10 Micronutrients Essential for Fertility

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Problems posed today are very different to those decades ago. While we have all this technology, the ability for couples to actually get pregnant, due to environmental, health or age issues, is becoming ever more complicated. As couples today are often opting to start in the baby making business much later than some decades ago, these issues have become very current challenges and at an individual level I recommend to my patients to help fertility by treating themselves to some very important nutrients. You should be getting adequate amounts of these nutrients to ensure equilibrium and flourishing fertility.

Vitamin D  regulates the female cycle and in men it is essential for the development of the nucleus of the sperm cell

Vitamin D is present in certain processes involved in the development of sperm and ovary cells.  It also affects levels of hormones in the body. Since we can create our own Vitamin D with sun exposure, how much should we be getting? After a long winter don’t go and bask for hours in the sun. Initially exposure should be short, a few minutes for light skin colour, so as to build up protective pigmentation. Thereafter the ideal exposure is 20% of the body’s surface, for 30 minutes per day. Most people only expose 5% of the body (hands and feet) in cold months, which clearly is not enough, so the warmer months are an ideal time to naturally increase the dose1

When we look at Vitamin D on a nutritional level we should be eating eggs and dairy (when tolerated), fatty fish and cod liver oil. Supplements otherwise are a good way to top up on sunshine, although it doesn’t feel as good.

Vitamin E works as an antioxidant by protecting the cell membrane from oxidative damage

Foods high in Vitamin E include sunflower seeds, almonds, spinach, papaya and dark leafy greens.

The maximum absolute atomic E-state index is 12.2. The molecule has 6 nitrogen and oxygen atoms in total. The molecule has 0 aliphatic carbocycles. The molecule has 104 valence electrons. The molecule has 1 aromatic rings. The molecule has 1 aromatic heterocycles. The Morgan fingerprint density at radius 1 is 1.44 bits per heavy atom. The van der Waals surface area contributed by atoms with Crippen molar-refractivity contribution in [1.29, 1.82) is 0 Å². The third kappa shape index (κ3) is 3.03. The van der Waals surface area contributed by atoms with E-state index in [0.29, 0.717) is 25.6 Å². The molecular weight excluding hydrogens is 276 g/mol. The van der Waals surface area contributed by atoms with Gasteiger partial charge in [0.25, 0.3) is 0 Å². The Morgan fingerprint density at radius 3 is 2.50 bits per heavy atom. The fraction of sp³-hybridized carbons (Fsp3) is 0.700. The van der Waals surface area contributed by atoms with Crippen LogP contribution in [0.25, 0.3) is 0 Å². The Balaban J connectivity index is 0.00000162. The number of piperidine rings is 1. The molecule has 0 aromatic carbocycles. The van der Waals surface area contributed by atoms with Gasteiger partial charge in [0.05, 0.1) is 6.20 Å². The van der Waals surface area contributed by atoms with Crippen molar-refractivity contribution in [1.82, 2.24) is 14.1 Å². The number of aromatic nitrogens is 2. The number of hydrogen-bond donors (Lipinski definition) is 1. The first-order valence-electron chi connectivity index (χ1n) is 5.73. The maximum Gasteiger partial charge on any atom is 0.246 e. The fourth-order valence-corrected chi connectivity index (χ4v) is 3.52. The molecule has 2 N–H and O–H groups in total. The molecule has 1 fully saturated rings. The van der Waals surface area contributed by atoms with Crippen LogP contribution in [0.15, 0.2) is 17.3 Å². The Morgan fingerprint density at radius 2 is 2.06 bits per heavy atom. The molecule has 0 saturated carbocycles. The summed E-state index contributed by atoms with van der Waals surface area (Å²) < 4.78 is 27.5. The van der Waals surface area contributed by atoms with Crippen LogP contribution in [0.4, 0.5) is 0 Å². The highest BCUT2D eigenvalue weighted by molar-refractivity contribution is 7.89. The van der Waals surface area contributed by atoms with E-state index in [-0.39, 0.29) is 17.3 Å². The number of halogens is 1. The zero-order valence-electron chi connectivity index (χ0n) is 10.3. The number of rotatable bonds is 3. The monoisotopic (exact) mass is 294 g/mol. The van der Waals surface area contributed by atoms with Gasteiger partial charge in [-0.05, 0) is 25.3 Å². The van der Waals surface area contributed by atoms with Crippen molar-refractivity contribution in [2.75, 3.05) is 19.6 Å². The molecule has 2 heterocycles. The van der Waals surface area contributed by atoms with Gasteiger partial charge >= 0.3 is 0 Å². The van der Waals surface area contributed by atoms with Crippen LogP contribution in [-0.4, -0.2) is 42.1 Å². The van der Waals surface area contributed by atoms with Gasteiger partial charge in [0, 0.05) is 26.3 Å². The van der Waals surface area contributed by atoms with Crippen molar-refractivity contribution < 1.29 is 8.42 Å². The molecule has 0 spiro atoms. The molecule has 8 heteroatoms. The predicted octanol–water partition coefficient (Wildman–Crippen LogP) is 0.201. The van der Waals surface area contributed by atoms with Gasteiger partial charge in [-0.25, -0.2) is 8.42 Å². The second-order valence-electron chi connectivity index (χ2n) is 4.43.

Vitamin E can help improve sperm mobility and quality and may reduce sperm DNA fragmentation. Women too can benefit from Vitamin E. It is said that it can increase cervical mucous as well as prevent egg defects. In general it helps to keep eggs healthy, which decreases the risk for birth defects and miscarriage2.. 

Vitamin C improves hormone levels and sperm health

Great sources of Vitamin C are red peppers, broccoli, cranberry, cabbage, potatoes, tomatoes, citrus fruits, cherries, strawberries and spinach. 

According to a study published in Fertility and Sterility “A moderate amount of supplemental Vitamin C improves hormone levels and increases fertility. It has been shown to be most effective for luteal phase defects.” The luteal phase is the phase that begins at mid-cycle. It stimulates the mature egg to burst from the follicle, known as your ovulation3.

Vitamin B6 as it treats luteal phase defect 

The big B6! A very important vitamin in fertility. It is found in tuna, banana, turkey, liver, salmon, cod, spinach, bell peppers, turnip, garlic, cauliflower, celery, cabbage, asparagus, broccoli, brussel sprouts, avocado, potatoes, wild caught fish, grass-fed meats and eggs. 

While it regulates your hormones, and improves egg and sperm health, it can also help to lengthen the luteal phase of your cycle.  As B6 is water soluble you need to make sure you are getting enough on a daily basis and if not you will need to take supplements. If you are trying to get it from food make sure it is as close to a “whole” state as possible. Over cooking foods that contain Vitamin B6, will reduce the vitamin content by up to 90%. As a supplement don’t take B Vitamins alone, as B vitamins are better absorbed together5.

Folic Acid to prevent congenital diseases

Another very important B vitamin is folic acid. It is found in liver, lentils, pinto beans, asparagus, spinach, black beans, kidney beans and collard greens, cereals, leafy vegetables (spinach, broccoli, lettuce), okra, asparagus, fruits (bananas, melons, lemons), legumes, yeast, mushrooms, orange juice, and tomato juice.

This vitamin is particularly important in early pregnancy as it has been proven to reduce the risk of babies developing potentially serious spinal cord problems such as spina bifida.

Folate is the natural form found in food products, while folic acid is the oxidized synthetic form of the vitamin. Like all nutrients it is best not to overindulge as studies have shown that there are specific health risks in doing this. Folic acid nevertheless has very important benefits and if you take supplements, look for the better quality product which contains folate and not folic acid7.

Vitamin B12 balances hormones and improves quality of sperm

Good sources of B12 include clams, oysters, salmon, trout, mussels, liver, fish eggs, crab, lobster, beef, lamb and eggs, yogurt and milk. As you can see B12 is found in a lot of animal products but can also be found in cereals.